Many of our readers found this article offensive, claiming that it unfairly targets antisemitism on the right to the exclusion of the thinly-cloaked antisemitism of the left.

But I didn’t write this article to discuss antisemitism on the left or on the right. I didn’t write it to discuss antisemitism at all, and certainly not to dabble in partisan politics. The article is about our responsibility today as Jews to heal America.

Because Jews living in America have a responsibility for the moral welfare of America. Jews living in the world are responsible for the moral welfare of the world. It’s G‑d’s world, after all.

What happened in Pittsburgh and in Poway are clear signs that America desperately needs healing. Both of these vicious and bloody attacks were fueled by 4chan, an online haven for bigoted and armed hatred-mongers. Their common belief: The supreme white race has been victimized by the Jews, who have orchestrated a flood of immigration to pollute American blood.

Their numbers are rapidly growing. A University of Alabama study of 2016 data indicated about one in twenty white, non-hispanic Americans—or 11 million—agree with them. Even if it were one-tenth that number, it is significant enough to indicate a nation at war with itself.

Hatred has broken its bounds. If we run away, it will run after us; if we arm ourselves, it will arm itself better. We have to face it and fix it here and now.

Cure This

We may be in the first era in history when Jews can actually do something to heal anti-Semitism.

I’m in sunny, laid-back California, and here of all places people are combating the sudden rise of this new-old illness on the right. It’s clear that both the attack at Chabad of Poway in April and the Pittsburgh Tree of Life attack just six months earlier came out of the increased brazenness of the alt-right neo-anti-Semitism—something we had always marginalized and almost ignored in this part of the world. In 2018, anti-Semitic hate crimes spiked by 37%—almost entirely from this segment of society.

One of my students, a hard-working, bright young man, has swiftly achieved renown as “the tactical-combat rabbi.” He’s the go-to guy for synagogue security, training congregants to subdue an armed gunman in a large crowd.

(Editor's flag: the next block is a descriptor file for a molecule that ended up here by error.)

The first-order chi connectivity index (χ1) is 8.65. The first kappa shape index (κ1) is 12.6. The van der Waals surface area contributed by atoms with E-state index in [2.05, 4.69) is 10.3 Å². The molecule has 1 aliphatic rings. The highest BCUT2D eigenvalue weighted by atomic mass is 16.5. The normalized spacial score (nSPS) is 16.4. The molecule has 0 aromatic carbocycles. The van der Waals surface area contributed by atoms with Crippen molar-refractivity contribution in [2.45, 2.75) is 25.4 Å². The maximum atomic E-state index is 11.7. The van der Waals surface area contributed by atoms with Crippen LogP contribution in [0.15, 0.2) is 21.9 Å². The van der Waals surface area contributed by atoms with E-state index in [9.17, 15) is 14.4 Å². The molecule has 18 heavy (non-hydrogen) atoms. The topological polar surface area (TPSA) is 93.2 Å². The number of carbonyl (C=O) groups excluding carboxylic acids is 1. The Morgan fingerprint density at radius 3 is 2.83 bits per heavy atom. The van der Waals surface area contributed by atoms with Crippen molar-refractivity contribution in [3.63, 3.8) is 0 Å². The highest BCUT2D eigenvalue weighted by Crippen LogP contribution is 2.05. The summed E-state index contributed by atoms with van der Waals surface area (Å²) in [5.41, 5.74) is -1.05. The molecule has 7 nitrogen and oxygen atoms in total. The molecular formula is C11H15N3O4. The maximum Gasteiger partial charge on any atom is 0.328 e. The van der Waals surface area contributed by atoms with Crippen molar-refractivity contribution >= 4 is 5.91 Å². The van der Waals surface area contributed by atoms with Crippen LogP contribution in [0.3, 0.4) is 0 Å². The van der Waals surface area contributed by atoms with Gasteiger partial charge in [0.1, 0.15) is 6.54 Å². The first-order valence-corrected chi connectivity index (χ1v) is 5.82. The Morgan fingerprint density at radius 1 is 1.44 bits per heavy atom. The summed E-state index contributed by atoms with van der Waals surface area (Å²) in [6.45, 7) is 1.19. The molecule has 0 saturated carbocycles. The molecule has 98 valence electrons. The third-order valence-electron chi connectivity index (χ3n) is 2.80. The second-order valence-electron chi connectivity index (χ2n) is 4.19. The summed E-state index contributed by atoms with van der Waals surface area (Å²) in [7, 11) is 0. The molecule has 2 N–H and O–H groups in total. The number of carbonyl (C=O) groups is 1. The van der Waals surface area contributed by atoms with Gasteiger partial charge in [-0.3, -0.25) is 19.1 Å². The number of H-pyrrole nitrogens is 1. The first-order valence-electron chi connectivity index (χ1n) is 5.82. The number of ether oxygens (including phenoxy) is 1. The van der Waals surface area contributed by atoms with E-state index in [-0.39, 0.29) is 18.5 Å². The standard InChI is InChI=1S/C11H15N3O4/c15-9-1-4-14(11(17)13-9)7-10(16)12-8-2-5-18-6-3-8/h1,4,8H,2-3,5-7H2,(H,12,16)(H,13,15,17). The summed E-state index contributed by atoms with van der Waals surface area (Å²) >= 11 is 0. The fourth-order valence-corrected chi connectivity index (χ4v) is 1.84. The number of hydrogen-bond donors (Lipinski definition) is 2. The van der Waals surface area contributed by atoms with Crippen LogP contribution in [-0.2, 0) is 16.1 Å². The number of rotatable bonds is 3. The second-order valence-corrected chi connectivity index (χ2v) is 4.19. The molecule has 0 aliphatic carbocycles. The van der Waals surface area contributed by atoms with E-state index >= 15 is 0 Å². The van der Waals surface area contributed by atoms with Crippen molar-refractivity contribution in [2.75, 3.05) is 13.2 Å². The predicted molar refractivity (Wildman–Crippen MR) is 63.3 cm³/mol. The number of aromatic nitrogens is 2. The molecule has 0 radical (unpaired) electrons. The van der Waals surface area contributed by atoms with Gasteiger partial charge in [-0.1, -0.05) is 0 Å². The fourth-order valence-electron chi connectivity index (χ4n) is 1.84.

While he was delivering his workshop at my local Chabad shul, another activist was distributing brochures on “fighting anti-Semitism.” These people have their own strategy—taking on both right and left as though they were one and the same: Fight for tougher hate-crime legislation and make sure they’re implemented to the fullest extent. Protest as loud as you can whenever some anti-Semite crosses any “red lines.”

All good, all important. We can’t allow ourselves to be sitting ducks in the pews. But I don’t imagine there’s a single person who believes that any of this will decrease the ominous rise in the antisemitic assault that’s hit us by surprise inWhen you treat the symptoms to the exclusion of the cause, you’re enabling the illness to fester and fortify. the past two years. Five and half million American white supremacists and the millions more who think like them are not going to suddenly change their minds because our security guards are armed with assault-rifles and we have the Feds on our side.

On the contrary, when you treat only the symptoms to the exclusion of the cause, you’re enabling the illness to fester and fortify. If your doctor only gave you a cream for the rash, an aspirin for the headache and Tums for the stomach pain, watch out for what’s coming next.

For many of us, things have been shifting too fast to keep up. So here’s a smattering of fast facts:

White supremacists in America believe the white race is being victimized by an onslaught of immigration, directed conspiratorially by the Jews. They often espouse the view that only widespread violence can settle this with a white victory. A 2017 University of Alabama study estimated that this sector comprised about eleven million Americans.

Most white supremacist activity is not in public gatherings, but online—and it’s growth there is unprecedented. One study found that between 2014 and 2015, the number of likes given to tweets and comments produced by hate groups on Twitter more than tripled. Between 2015 and 2016, the likes associated with these comments more than tripled again. In just three years, the average number of likes on hateful or racist tweets from the groups studied rose from less than one, on average, to almost eight.